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The final recommendation of our inquiry report concerned pension appeal tribunals, which provide the mechanism for veterans or their widows to appeal against the more or less automatic decision not to award a war pension. The system is complex and long-winded and judgment is often inconsistent, with precedent not being applied from one hearing to the next. Veterans with almost identical experiences and conditions receive different
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outcomes. Our inquiry therefore called for a complete overhaul of the system, perhaps even removing nuclear test veterans from the war pensions process altogether because they are such a unique group. I suggest that the Minister and representatives of the Ministry of Defence should sit down with the veterans and sort the problem out—a process that will require political courage and leadership.

Let me deliver a final thought to the Minister. We are not dealing with this issue in isolation, and we are already being left hopelessly far behind other nations in honouring our debt of gratitude to veterans. The Isle of Man Government will pay compensation in the region of £8,000 to each of the estimated eight Manx veterans involved in the tests, the New Zealand Government have already provided money for the Al Rowlands experiments and scientific tests, and the Canadian Government have offered to settle with their test veterans. In the United States, “atomic veterans” are eligible for presumptive compensation based on 21 identified cancers. A person who has one of those cancers and was involved in the tests will receive compensation automatically.

The contrast between the different approaches is well illustrated by the case of Mr. Roy Prescott, whose son wrote to me during our inquiry. He was one of 500 British servicemen who, having served on Christmas Island, were loaned to the United States for further tests on the island in the early 1960s. Mr. Prescott later became ill and applied for a British war pension, but that was turned down. He then applied to the United States compensation programme, was accepted and received a substantial one-off payment. We therefore see the absurdity of other countries compensating our own veterans because we have failed to do so.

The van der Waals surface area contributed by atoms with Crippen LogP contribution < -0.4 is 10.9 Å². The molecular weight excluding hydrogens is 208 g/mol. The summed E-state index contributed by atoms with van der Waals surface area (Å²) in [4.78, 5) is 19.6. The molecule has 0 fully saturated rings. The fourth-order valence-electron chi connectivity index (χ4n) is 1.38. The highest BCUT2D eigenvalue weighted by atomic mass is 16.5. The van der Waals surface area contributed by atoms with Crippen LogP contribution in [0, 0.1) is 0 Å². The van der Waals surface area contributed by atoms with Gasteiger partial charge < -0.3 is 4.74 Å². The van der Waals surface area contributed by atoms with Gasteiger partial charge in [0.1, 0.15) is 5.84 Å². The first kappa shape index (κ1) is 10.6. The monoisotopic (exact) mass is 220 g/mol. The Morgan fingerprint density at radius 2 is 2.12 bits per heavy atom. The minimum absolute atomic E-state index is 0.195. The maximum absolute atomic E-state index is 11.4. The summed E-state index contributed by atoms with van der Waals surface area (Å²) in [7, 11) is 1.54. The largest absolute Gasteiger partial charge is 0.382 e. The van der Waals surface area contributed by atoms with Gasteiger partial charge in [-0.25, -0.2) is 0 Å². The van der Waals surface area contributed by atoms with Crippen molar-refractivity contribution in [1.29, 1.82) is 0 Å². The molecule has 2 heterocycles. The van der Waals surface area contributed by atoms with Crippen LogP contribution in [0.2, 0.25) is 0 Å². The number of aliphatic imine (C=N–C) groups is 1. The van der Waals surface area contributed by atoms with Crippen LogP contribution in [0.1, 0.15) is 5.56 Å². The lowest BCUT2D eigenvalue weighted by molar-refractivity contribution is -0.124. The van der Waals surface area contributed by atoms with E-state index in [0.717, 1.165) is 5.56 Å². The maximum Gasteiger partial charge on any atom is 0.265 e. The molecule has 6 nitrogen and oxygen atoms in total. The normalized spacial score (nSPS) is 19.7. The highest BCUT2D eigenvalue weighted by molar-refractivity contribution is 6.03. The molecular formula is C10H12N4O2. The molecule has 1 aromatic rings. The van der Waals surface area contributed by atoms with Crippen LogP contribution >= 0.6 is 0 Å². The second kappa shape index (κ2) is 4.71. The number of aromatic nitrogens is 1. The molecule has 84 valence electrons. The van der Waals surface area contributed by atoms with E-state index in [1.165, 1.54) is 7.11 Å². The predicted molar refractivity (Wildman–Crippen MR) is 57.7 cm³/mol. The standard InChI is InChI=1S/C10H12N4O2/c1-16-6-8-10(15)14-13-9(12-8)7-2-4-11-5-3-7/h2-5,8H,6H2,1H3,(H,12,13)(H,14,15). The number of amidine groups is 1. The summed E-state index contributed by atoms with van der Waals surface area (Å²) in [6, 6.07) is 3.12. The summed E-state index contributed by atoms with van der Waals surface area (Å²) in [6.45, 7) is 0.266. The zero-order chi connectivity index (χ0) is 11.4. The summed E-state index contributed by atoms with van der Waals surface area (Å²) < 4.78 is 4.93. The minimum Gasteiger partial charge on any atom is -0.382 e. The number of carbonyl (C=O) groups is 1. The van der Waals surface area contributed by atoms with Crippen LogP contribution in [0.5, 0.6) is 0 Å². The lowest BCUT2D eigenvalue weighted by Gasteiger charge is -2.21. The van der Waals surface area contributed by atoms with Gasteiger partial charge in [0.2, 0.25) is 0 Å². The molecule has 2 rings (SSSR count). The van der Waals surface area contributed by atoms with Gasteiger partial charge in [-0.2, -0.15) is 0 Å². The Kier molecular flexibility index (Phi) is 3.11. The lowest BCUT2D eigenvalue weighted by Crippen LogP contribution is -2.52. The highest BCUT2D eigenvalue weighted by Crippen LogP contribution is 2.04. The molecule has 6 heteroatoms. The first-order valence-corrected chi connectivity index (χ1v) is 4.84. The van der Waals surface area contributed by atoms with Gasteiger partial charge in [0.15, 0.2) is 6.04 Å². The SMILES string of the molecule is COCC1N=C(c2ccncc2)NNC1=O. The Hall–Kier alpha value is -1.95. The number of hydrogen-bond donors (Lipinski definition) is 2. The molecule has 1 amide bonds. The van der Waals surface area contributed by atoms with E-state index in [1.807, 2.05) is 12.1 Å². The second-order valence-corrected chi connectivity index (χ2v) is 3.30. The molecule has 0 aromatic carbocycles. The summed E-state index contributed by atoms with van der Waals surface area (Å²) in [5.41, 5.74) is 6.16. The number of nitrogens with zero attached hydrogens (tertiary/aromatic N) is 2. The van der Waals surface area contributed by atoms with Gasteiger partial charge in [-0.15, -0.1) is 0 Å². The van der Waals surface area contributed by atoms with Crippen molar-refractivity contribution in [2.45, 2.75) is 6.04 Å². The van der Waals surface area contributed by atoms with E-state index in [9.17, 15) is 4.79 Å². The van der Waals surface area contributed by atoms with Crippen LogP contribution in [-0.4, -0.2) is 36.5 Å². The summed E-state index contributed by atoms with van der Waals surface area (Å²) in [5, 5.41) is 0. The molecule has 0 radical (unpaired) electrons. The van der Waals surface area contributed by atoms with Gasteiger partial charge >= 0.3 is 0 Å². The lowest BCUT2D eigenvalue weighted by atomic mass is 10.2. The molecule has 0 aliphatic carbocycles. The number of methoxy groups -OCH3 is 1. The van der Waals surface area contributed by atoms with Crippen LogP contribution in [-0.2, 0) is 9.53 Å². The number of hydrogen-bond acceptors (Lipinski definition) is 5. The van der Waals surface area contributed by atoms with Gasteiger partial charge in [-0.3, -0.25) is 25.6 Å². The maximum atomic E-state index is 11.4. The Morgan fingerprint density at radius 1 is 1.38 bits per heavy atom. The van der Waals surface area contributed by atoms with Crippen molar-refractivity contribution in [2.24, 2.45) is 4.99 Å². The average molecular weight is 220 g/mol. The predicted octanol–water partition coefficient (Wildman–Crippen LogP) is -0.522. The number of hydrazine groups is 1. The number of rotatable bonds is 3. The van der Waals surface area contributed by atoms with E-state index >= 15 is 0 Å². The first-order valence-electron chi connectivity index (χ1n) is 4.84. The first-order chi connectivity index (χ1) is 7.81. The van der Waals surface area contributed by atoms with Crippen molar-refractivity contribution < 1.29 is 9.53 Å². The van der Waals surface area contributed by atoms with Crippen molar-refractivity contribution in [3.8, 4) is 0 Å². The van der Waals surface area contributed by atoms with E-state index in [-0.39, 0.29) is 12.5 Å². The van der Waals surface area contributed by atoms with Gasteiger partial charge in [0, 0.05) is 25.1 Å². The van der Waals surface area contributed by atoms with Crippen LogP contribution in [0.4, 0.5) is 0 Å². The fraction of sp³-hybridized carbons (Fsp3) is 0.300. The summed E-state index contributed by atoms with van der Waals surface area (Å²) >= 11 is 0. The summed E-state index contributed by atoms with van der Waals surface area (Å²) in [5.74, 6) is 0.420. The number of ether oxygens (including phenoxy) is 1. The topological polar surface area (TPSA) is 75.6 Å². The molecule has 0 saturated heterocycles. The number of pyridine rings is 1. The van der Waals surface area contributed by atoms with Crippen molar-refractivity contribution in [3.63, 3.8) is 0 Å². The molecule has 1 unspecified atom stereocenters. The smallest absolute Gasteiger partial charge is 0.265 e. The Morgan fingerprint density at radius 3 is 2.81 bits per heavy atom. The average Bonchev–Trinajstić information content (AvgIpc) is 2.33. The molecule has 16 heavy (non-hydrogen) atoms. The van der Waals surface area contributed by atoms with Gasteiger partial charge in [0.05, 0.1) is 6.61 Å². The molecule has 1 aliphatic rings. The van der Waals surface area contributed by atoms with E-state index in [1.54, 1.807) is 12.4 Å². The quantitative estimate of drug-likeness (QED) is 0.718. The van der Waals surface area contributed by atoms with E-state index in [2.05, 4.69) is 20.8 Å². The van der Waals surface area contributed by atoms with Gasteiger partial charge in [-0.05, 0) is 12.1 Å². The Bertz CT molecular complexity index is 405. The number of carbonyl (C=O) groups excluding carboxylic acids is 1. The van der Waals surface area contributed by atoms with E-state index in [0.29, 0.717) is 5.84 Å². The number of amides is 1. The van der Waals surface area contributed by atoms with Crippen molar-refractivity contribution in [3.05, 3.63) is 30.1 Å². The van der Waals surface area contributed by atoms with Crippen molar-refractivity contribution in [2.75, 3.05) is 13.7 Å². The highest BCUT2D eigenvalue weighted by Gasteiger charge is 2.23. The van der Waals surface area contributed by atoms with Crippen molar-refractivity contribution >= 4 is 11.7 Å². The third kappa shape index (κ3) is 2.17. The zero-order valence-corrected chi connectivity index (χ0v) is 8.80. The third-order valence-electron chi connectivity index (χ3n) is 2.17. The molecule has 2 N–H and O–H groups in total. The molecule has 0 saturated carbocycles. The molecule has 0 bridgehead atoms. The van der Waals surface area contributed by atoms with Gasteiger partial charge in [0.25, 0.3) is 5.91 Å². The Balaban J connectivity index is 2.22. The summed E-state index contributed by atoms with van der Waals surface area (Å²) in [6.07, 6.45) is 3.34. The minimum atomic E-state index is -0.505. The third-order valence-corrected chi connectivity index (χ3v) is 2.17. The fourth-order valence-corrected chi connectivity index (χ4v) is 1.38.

The Ministry of Defence has been cagey and resistant for too long. We owe a duty of care to our test veterans. The Minister is new in his position and I ask him to commit to a fresh appraisal regarding our debt of gratitude. This is not a party political issue. My early-day motion 156 attracted signatures from Members in all parts of the House. I therefore ask the Minister some very simple questions. Will he now replicate the Rowland study on British veterans? What further study is he prepared to carry out on the descendents of veterans—a matter that could be with us for many years to come? Will he sit down with veterans and address the question of tribunals and compensation, and do it now?

These veterans just want justice for themselves and their descendents. They served their country. What they now expect is their country to be honest with them. While any solution is likely to be characterised as much by political compromise as by scientific rigour, this is, without doubt, a political problem. Time is now short, and I suggest to the new Minister that the best should not be the enemy of the good.

7.31 pm

The Parliamentary Under-Secretary of State for Defence (Mr. Kevan Jones): I congratulate the hon. Member for Billericay (Mr. Baron) on securing this important debate, and I pay tribute to the work done by him and my hon. Friend the Member for Norwich, North (Dr. Gibson). I know about the tremendous work they contributed to the inquiry of last year.